Photograph by Rachel Denny Clow, Corpus Christi Caller-Times/AP
Published May 21, 2010
Right now between 1,400 and 1,660 sperm whales live year-round in the Gulf of Mexico, making up a distinct population from other Atlantic Ocean groups, in which males make yearly migrations.
All sperm whales are considered endangered under the U.S. Endangered Species Act. But the Gulf of Mexico population is thought to be especially vulnerable due to its relatively small size.
The whales are now at risk from the ongoing Deepwater Horizon oil spill, because they are likely to ingest or inhale toxic crude and noxious oil fumes. (See pictures of the oil seeping into Louisiana marshes.)
"We know there's going to be some [oil] exposure, and we know there's an endangered species. If you put those two thing together, there is reason for concern," said Celine Godard-Codding, an environmental toxicologist at Texas Tech University.
A 2009 stock assessment report by the National Oceanic and Atmospheric Administration (NOAA) estimated that the potential biological removal, or PBR, level for the Gulf of Mexico sperm whale population is three.
That means the whales' long-term survival is at risk if, in addition to natural deaths, three sperm whales a year are killed or removed by human causes.
The loss of a handful of whales each year can impact a population of hundreds, because sperm whales—especially females—require a very long time to reach sexual maturity. Females then give birth to just three or four calves during their entire lifetimes.
"They're like humans. Most of the human population is not going to have six kids at once and do that every year," Godard-Codding said.
"As soon as we get to the level of three deaths caused by human interaction—and this would include the oil spill—that would jeopardize that particular sperm whale population."
Whales May Be Choked, Drowned, and Poisoned
Oil spills can affect sperm whales and other cetaceans, including dolphins, in a number of ways.
For starters, the marine mammals have to surface to breathe, and if they come up through an oil slick, they can suck the toxic substance into their lungs.
Also, the fumes on the surface of the water after a recent spill can be powerful enough to knock out full-grown whales, causing them to drown. (Read an eyewitness account of smelling the Gulf oil spill.)
Finally, the oil can taint the toothed whales' prey—fish and squid—affecting the whales' diets and hurting their chances of raising healthy calves. (See pictures of a sperm whale eating a giant squid.)
"The chemicals in the oil product that move up through the food web are a great concern for us," said Teri Rowles, coordinator of NOAA's marine-mammal health and stranding response program.
Previous studies have shown that at least some of the Gulf of Mexico sperm whales are known to hang around where the Deepwater Horizon oil rig was located before it exploded on April 20, triggering the spill.
"Between 2000 and 2005, about 300 [sperm] whales were seen on a consistent basis right in that area," Texas Tech's Godard-Codding said.
Dead Gulf Sperm Whales Hard to Tally
Some experts worry that the Gulf oil spill could be as damaging to sperm whales as the 1989 Exxon Valdez oil spill was to killer whales in Alaska's Prince William Sound. (See pictures of oil lingering in Alaska 20 years after Exxon Valdez.)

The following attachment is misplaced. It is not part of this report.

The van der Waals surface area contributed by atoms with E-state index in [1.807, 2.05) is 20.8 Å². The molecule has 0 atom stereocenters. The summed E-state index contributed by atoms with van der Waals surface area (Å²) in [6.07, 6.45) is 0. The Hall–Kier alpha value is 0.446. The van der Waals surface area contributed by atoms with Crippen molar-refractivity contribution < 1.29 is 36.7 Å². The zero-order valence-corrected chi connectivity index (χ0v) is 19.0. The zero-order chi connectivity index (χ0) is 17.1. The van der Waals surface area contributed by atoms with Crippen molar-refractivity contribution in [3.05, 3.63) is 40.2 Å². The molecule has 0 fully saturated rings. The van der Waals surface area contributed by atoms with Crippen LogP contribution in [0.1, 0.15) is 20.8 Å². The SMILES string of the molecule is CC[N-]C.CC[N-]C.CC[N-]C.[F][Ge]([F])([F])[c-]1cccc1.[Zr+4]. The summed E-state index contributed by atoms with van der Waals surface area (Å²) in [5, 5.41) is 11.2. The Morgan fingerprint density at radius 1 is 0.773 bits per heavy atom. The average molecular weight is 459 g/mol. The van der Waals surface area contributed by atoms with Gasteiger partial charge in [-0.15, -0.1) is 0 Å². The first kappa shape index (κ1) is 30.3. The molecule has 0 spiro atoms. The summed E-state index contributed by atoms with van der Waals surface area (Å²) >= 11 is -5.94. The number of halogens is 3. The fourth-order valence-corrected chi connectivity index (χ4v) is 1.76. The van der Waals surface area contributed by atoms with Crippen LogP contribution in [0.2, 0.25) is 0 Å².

After the Exxon Valdez disaster, some populations of killer whales were reduced by as much as 40 percent, according to a 2008 study led by marine biologist Craig Matkin of the North Gulf Oceanic Society in Alaska.
Even now, that killer whale population has yet to recover and will likely go extinct in a few decades, Matkin said.
"We lost so many females out of that group that they couldn't catch up again. They still haven't caught up," he said.
If the current oil spill causes more than three Gulf sperm whale deaths this year, it could push that group into the "red zone," Matkin said.
Whether marine mammals are being affected by the Gulf oil spill is unclear. Oil is a suspected factor in the stranding of several coastal bottlenose dolphins (picture), but a firm link has yet to be established, NOAA's Rowles said.
"Deep-diving whales, like sperm whales living away from the shore"—and thus closer to the main body of the oil slick—"certainly have been exposed," she added.
Finding dead or affected whales will be difficult, however, because the animals spend most of their time underwater, and their bodies do not often wash ashore.
"In the aerial surveys that are being performed as part of the cleanup and marine-mammal observations, we are requesting that people report dead floating whales," Rowles said.
"That would be the most likely way we would detect dead sperm whales."
In Kenya, baby elephant fights to survive after poachers poisoned her mother.
Photographer Corey Rich is documenting a pair of climbers who are attempting what some call the longest, hardest free climb in the world.
Almost everything in this hotel is made of salt, including the tables, the chairs, the floors, and even the walls.
The Future of Food
How do we feed nine billion people by 2050, and how do we do so sustainably?
We've made our magazine's best stories about the future of food available in a free iPad app.